Bret Easton Ellis

It’s the news, whether you like it or not. 1. “Doctor Who” finally got on the diversity train, casting Jodie Whittaker as
As leading man to the pounding disco drama, American Psycho at the Gerald Schoenfeld Theater, Benjamin Walker is all abs and six pack. Sinfully envious, his Patrick Bateman embodies the ethos of the bygone late century.
I sat down with author Scott Alexander Hess (The Butcher's Sons) to dialogue about fact versus fiction, how violence can be poetic, and what it really means to mine a truly dangerous literary landscape.
Writer Bruce Wagner's script for David Cronenberg's Maps to the Stars is of a piece with his other work. It blends a cynical vision of people with an even darker examination of the worship of the superficial that is Hollywood life.
Sitting in the lovely patio eating a vegan falafel bowl with Block across from me wearing a black tank top, black skinny jeans, and shiny pink Nike high-tops, I couldn't help feeling like I'd fallen into a Block novel.
Here is a compendium of characters Didion herself might appreciate, and one which her own family is now joining.
The LGBT community absolutely needs to combat the misogyny in their midst. I've lived and breathed gay rights for as long as I can remember. I've seen so much change and now I want more. Casual and accepted misogyny no longer works for me and it shouldn't work for you.
Do you remember the shock wave in January 2009 that shook the media world when a tweet broke the hard news story that a plane had to make an emergency landing on the Hudson River? That's social media in action.
In honor of this NYPL all-star novel being turned into a film, the Library's manager of reader services Lynn Lobash has compiled a list of the top five psychological thrillers turned movies. So if you're in the mood to be freaked out and "Gone Girl" is checked out, try one of these on for size.
Early Scrooge and Draper appear "normal" enough, if unsavory, to be representative of mainstream society, yet we are aware of a low-grade pathology at work. Bateman would drive off the cliff, laughing maniacally.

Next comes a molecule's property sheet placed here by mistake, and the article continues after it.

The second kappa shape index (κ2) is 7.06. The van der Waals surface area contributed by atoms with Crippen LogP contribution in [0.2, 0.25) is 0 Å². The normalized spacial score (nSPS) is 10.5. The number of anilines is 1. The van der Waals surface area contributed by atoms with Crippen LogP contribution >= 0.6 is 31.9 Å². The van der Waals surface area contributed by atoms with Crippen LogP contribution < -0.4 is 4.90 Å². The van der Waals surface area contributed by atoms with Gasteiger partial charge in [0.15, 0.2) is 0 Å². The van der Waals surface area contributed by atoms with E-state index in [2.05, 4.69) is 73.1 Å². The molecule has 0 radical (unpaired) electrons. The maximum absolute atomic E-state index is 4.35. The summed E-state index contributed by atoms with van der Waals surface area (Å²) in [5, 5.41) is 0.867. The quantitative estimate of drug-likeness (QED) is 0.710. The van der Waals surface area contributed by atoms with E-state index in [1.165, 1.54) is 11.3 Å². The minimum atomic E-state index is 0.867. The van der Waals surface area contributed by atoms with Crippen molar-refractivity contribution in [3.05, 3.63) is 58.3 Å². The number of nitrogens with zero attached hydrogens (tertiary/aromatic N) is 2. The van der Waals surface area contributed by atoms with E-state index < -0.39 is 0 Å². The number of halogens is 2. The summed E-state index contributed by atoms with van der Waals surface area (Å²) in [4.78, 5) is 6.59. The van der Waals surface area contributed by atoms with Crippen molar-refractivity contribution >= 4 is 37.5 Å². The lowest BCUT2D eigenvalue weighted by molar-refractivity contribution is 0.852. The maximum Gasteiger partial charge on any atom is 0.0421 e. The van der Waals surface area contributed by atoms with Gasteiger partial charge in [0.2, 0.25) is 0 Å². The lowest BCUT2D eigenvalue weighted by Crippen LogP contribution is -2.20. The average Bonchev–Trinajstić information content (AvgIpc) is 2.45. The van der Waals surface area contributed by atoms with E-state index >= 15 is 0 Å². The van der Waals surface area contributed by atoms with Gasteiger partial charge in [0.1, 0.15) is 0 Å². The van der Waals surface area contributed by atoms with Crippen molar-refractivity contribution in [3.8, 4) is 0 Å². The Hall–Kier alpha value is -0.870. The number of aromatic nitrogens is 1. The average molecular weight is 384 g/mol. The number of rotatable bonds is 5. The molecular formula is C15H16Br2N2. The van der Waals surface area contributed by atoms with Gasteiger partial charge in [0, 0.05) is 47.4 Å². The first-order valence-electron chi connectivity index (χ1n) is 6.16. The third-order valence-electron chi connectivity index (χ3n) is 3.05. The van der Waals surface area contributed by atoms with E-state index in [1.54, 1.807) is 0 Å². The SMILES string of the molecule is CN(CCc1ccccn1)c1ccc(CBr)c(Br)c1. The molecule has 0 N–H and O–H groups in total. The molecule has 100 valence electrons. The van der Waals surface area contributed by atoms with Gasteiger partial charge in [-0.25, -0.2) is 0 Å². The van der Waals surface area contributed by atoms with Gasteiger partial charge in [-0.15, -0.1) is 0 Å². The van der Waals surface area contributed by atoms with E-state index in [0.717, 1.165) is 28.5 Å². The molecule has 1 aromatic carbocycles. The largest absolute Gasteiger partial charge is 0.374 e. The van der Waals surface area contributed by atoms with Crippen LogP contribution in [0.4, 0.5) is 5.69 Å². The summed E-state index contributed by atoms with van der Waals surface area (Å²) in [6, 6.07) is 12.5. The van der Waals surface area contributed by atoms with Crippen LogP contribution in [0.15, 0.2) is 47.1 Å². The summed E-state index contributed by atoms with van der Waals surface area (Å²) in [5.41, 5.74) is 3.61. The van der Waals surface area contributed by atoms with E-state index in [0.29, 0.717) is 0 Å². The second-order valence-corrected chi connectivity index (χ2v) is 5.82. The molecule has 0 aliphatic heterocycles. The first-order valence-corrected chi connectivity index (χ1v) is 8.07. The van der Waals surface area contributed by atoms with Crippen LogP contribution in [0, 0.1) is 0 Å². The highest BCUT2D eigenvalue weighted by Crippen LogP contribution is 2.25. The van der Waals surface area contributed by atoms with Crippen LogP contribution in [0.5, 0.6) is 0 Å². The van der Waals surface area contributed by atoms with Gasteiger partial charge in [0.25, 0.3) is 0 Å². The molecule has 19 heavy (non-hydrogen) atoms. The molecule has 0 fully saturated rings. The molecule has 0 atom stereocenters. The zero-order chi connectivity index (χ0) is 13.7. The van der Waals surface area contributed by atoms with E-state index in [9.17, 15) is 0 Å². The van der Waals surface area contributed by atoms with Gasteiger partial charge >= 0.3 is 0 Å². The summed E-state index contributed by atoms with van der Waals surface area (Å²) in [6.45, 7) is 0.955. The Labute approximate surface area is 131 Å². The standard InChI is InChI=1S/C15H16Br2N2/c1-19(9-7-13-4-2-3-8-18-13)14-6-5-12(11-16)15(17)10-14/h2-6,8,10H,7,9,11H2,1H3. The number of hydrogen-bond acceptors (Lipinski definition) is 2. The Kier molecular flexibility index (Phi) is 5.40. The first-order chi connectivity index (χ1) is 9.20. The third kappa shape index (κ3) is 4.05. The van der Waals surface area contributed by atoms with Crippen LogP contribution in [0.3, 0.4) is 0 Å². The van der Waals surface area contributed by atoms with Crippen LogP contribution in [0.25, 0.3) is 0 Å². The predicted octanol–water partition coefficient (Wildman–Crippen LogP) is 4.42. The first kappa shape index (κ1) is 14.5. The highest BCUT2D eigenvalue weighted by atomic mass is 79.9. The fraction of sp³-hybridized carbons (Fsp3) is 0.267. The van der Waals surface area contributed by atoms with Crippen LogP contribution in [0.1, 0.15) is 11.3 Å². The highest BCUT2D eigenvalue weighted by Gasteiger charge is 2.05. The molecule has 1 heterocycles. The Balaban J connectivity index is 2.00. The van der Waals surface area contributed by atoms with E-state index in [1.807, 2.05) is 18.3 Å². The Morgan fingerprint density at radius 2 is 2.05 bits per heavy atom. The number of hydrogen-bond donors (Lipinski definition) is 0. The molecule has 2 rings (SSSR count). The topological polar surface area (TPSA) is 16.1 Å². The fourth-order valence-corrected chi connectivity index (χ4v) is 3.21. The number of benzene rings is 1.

Some sequels are masterpieces (Huckleberry Finn, Lord of the Rings, Through the Looking Glass), and others are pleasant surprises (Doctor Sleep, the most recent Bridget Jones) but there are a few that deserve to stay hidden deep in the discount bin.
For more on Ellis, head to Vice. Kanye West shared his love for "American Psycho" back in June when he released the film
Then Junot Diaz asked me a question: "What could you possibly write that would interest people?" This being a reference to my age, and possibly my closed-off suburban background. I know that it was not meant as an insult, but at the same time, how would he know if my writing could interest people just by looking at me?
The unconventional musical has already garnered attention for its Kickstarter campaign, which managed to raise over $154,000
The Canyons offers insight into an all-too-familiar world of boredom and desperation, relationships and compromises, closeness and the abyss that separates us from our lovers. Although I wanted to dislike it, to be "cool" like my fellow critics, I ended up falling in love with the film.
There is ample reason to be interested in The Canyons, the latest Lindsay Lohan film that seems to be on everyone's lips and laptop screens. It's undoubtedly provoking, though often times not for a good reason.
Voyeurism is a necessary ingredient for all thrillers, but in The Canyons, with all the hoopla about its stars, the project itself begs the question: is this low-budget train wreck a filmic version of reality TV or cinematic verite at its finest? I don't really care.
More important than critical acclaim or box-office boom is the very distinct potential that The Canyons will come to be known as one of the most influential films in decades.
Paul Schrader, director of "The Canyons" joins HuffPost Live to discuss working with Lindsay Lohan.